The Oilers will either face the Colorado Avalanche or St. Louis Blues in the conference finals.

The Carolina Hurricanes controlled long stretches of play, stayed aggressive, and even got a breakthrough in a two-month struggle on the power play.

It was enough to secure another home playoff victory. Now they can turn their attention to trying to put away the New York Rangers, too.

Vincent Trocheck buried a shorthanded goal, Teuvo Teravainen had a rare power-play score and the Hurricanes beat the Rangers 3-1 on Thursday night to take a 3-2 lead in the second-round series.

It was part of yet another strong home performance for the Metropolitan Division champions, who improved to 7-0 at home in the postseason.

“It was kind of the game that I’ve been waiting for,” Carolina coach Rod Brind’Amour said. “We’ve been playing OK, but tonight was good all the way around — more obviously how we want to play.”

Andrei Svechnikov also scored, beating Igor Shesterkin with a backhander on a breakaway midway through the third period as the Hurricanes protected their Game 5 lead.

The Hurricanes can advance to the Eastern Conference Final to face reigning the two-time Stanley Cup champions Tampa Bay Lightning by winning Game 6 in New York on Saturday, though they are 0-5 away from PNC Arena so far despite tying for the NHL lead in regular-season road wins.

Now Carolina faces the challenge of putting away a team that has been resilient, even stubborn, when facing a series deficit. The Rangers rallied from a 3-1 hole to beat Pittsburgh in a seven-game first-round series, then lost the first two games against Carolina before fighting back to even at home.

“The way I look at it, we’ve played a lot of must-win games lately, and we’ve done a pretty good job,” said New York’s Ryan Strome, who had a second-period goal negated by a successful offsides challenge from Carolina.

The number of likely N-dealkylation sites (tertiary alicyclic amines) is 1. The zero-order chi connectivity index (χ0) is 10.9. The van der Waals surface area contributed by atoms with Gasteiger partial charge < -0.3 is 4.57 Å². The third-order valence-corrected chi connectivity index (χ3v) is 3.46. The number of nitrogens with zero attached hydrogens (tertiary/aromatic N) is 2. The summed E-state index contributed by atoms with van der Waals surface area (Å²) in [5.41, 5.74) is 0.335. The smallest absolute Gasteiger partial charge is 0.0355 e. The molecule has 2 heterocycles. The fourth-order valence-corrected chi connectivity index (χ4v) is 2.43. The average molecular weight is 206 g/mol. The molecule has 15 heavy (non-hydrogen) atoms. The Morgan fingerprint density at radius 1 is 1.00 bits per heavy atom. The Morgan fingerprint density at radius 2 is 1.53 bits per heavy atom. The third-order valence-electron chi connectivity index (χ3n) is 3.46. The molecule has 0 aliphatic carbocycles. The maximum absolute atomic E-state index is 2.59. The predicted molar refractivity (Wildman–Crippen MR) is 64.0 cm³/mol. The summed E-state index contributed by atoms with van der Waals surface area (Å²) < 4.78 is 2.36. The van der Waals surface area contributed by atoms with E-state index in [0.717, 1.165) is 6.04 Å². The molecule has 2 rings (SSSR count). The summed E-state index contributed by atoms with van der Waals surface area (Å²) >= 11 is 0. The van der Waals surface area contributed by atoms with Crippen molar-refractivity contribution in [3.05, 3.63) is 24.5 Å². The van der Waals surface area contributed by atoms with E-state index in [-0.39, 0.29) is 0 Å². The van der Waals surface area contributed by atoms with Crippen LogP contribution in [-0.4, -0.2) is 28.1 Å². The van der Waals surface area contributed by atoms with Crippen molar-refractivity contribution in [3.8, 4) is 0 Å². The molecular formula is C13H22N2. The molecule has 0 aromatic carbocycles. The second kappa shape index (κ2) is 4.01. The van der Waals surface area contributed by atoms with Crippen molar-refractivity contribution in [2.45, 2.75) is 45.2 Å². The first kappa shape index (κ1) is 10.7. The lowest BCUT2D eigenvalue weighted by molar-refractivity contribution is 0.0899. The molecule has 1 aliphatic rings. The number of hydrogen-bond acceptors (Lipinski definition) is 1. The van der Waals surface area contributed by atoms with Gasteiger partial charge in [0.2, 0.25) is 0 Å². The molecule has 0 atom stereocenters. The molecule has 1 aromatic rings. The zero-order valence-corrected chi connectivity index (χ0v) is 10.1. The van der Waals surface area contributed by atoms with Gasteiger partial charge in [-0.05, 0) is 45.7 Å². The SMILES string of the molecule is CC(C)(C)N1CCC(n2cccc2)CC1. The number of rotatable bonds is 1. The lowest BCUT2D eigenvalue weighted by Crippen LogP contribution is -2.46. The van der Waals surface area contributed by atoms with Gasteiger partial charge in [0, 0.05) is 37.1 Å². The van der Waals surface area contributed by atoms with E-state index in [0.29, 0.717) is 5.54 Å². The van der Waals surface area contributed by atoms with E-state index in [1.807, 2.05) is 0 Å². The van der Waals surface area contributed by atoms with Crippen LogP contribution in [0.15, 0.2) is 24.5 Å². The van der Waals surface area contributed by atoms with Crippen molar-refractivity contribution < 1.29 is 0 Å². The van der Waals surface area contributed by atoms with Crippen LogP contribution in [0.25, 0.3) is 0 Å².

“We’ve played some desperate hockey. … We seem to like being in this position a little bit.”

The Hurricanes sustained their aggressive style while giving the Rangers little room to operate, finishing with a 34-17 shot advantage to keep the pressure on Shesterkin while also easing the burden on Antti Raanta (16 saves) in Carolina’s net.

Mika Zibanejad scored a power-play goal for New York, winning a first-period faceoff and then drifting to the left side for the putaway just six seconds into the man advantage. Shesterkin — a finalist for both the Vezina Trophy for the league’s top goalie and Hart Trophy for most valuable player — finished with 31 saves against a steady stream of work.

POWER PLAY

Carolina had been just 9 of 89 (10.1%) on the power play since late March. Yet after an 0-for-9 start in the series, the Hurricanes finally broke through with quick and crisp puck movement.

Rookie Seth Jarvis — who left briefly in the second with a bleeding mouth after being hit by Strome’s follow-through on a shot — zipped the puck to Teravainen for the left-side putaway to beat Shesterkin at 9:47 of the second for the 2-1 lead. It marked Carolina’s first goal with the man advantage since the final minutes of Game 6 in the first-round win against Boston.

“We had just kind of talked after the last game,” Teravainen said. “Just reset and start over and just we don’t have to think too much (of what’s) behind, keep thinking what’s going forward.”

ANOTHER SHORTIE

Carolina’s first goal came on special teams, too, though this on a perfectly executed short-handed rush off a turnover.